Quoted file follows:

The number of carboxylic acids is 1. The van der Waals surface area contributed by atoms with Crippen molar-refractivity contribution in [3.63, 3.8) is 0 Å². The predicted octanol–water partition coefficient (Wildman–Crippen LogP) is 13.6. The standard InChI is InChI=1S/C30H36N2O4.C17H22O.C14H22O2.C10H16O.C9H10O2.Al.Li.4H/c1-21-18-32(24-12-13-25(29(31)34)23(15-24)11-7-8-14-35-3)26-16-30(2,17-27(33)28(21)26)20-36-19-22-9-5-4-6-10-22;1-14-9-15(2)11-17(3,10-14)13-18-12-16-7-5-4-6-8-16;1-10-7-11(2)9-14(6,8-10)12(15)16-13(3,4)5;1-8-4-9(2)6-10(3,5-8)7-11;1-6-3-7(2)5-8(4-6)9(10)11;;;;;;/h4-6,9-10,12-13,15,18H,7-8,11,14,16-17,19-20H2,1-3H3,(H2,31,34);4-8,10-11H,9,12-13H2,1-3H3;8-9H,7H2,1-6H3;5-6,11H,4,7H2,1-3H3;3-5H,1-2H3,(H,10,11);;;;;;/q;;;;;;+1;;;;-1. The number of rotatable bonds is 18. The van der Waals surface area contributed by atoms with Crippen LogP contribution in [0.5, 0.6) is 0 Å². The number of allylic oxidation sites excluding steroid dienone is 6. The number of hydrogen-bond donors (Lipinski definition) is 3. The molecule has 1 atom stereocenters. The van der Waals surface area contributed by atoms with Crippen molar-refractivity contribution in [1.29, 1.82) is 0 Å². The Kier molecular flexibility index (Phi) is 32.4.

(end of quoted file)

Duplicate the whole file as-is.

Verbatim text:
The number of carboxylic acids is 1. The van der Waals surface area contributed by atoms with Crippen molar-refractivity contribution in [3.63, 3.8) is 0 Å². The predicted octanol–water partition coefficient (Wildman–Crippen LogP) is 13.6. The standard InChI is InChI=1S/C30H36N2O4.C17H22O.C14H22O2.C10H16O.C9H10O2.Al.Li.4H/c1-21-18-32(24-12-13-25(29(31)34)23(15-24)11-7-8-14-35-3)26-16-30(2,17-27(33)28(21)26)20-36-19-22-9-5-4-6-10-22;1-14-9-15(2)11-17(3,10-14)13-18-12-16-7-5-4-6-8-16;1-10-7-11(2)9-14(6,8-10)12(15)16-13(3,4)5;1-8-4-9(2)6-10(3,5-8)7-11;1-6-3-7(2)5-8(4-6)9(10)11;;;;;;/h4-6,9-10,12-13,15,18H,7-8,11,14,16-17,19-20H2,1-3H3,(H2,31,34);4-8,10-11H,9,12-13H2,1-3H3;8-9H,7H2,1-6H3;5-6,11H,4,7H2,1-3H3;3-5H,1-2H3,(H,10,11);;;;;;/q;;;;;;+1;;;;-1. The number of rotatable bonds is 18. The van der Waals surface area contributed by atoms with Crippen LogP contribution in [0.5, 0.6) is 0 Å². The number of allylic oxidation sites excluding steroid dienone is 6. The number of hydrogen-bond donors (Lipinski definition) is 3. The molecule has 1 atom stereocenters. The van der Waals surface area contributed by atoms with Crippen molar-refractivity contribution in [1.29, 1.82) is 0 Å². The Kier molecular flexibility index (Phi) is 32.4.